Do not use momentum to move the weight. You will be able to contract your muscles more effectively by controlling the movement. Using momentum is cheating which is fine under certain circumstances but shouldn’t be done regularly. If you are still new to lifting it is best if you leave cheating techniques until you are more experienced with a good training and muscle foundation.
Pull with your elbows
This will help you activate your back muscles better which is important since you are doing the exercise to build these muscles.
Muscles worked- seated row
Your rhomboids are known as your stabilizer muscles and help you maintain good posture.
Your traps start at the base of your skull and covers most of your upper back. Training your traps are especially important for good posture as weak traps could lead to a postural problem called kyphosis (rounding of the upper back).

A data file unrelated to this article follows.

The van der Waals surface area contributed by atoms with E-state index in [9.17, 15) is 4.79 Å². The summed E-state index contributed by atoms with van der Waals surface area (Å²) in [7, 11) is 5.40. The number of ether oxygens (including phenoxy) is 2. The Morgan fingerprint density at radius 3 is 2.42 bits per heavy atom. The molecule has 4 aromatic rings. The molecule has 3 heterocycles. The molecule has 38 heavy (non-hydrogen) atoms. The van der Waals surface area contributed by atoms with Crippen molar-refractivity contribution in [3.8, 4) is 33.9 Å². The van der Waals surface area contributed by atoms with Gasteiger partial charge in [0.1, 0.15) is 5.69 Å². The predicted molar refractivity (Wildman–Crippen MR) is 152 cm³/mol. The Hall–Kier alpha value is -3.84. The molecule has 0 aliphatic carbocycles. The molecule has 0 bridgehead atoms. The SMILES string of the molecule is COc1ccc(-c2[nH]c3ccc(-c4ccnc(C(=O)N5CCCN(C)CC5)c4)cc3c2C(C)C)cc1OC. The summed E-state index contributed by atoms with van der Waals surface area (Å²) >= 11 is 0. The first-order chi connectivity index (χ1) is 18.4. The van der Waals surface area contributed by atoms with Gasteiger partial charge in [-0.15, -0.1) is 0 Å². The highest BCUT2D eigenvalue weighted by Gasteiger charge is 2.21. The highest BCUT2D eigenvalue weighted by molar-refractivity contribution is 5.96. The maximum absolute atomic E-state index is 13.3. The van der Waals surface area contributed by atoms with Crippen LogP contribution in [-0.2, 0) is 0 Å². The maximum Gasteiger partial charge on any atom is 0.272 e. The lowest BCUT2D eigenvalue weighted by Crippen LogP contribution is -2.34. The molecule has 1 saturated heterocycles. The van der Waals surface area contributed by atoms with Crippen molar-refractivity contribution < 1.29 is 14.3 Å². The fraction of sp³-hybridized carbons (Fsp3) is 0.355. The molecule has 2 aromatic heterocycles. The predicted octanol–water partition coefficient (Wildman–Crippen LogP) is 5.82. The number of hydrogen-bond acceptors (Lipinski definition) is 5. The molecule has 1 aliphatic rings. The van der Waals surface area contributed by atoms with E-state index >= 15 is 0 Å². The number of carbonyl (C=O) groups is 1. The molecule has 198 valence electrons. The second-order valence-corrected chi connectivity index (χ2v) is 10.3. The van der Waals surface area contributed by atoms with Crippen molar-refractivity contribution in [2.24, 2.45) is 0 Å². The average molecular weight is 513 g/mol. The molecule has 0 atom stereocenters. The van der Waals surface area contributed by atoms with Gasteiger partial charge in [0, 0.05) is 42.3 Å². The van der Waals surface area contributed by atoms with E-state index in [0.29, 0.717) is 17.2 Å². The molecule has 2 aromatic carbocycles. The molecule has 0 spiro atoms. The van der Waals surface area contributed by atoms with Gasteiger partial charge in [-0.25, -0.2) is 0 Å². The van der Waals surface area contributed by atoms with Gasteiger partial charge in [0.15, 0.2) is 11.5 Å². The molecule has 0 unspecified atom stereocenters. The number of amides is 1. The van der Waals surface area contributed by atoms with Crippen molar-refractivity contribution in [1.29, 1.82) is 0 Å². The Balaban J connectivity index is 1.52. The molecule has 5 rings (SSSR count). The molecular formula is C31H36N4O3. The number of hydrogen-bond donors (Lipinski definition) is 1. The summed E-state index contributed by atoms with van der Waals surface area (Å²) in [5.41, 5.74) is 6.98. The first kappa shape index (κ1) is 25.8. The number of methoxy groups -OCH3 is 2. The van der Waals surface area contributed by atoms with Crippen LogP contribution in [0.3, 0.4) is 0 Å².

During a seated row you will have to bend your elbow as you pull the attachment toward your body. This causes your biceps to be recruited as your bicep muscles are responsible for bending your elbow.
Your rear deltoid is one of your three main shoulder muscles and is also important for good posture. Training your rear delts will help to get rid of rounded shoulders.
The erector spinae muscles are responsible for keeping your body up right. Strong erector spinae muscles are important to decrease your risk of lower back injuries and kyphosis.
Benefits of performing seated rows
The seated row works most of your back muscles to some degree which means it is a good exercise to develop overall back strength.
Reduced risk of injury
The seated row strengthens your back muscles which in return reduces your risk of injury. This is because stronger back muscles improve posture and ensures proper spinal alignment. Both are important if you want to stay pain and injury free.
Increased functionality and mobility
A stronger, healthier back means you will be able to move more freely and will be able to go about your daily tasks without limitations and pain. Exercising is not just about looking good; it helps to improve your quality of life too.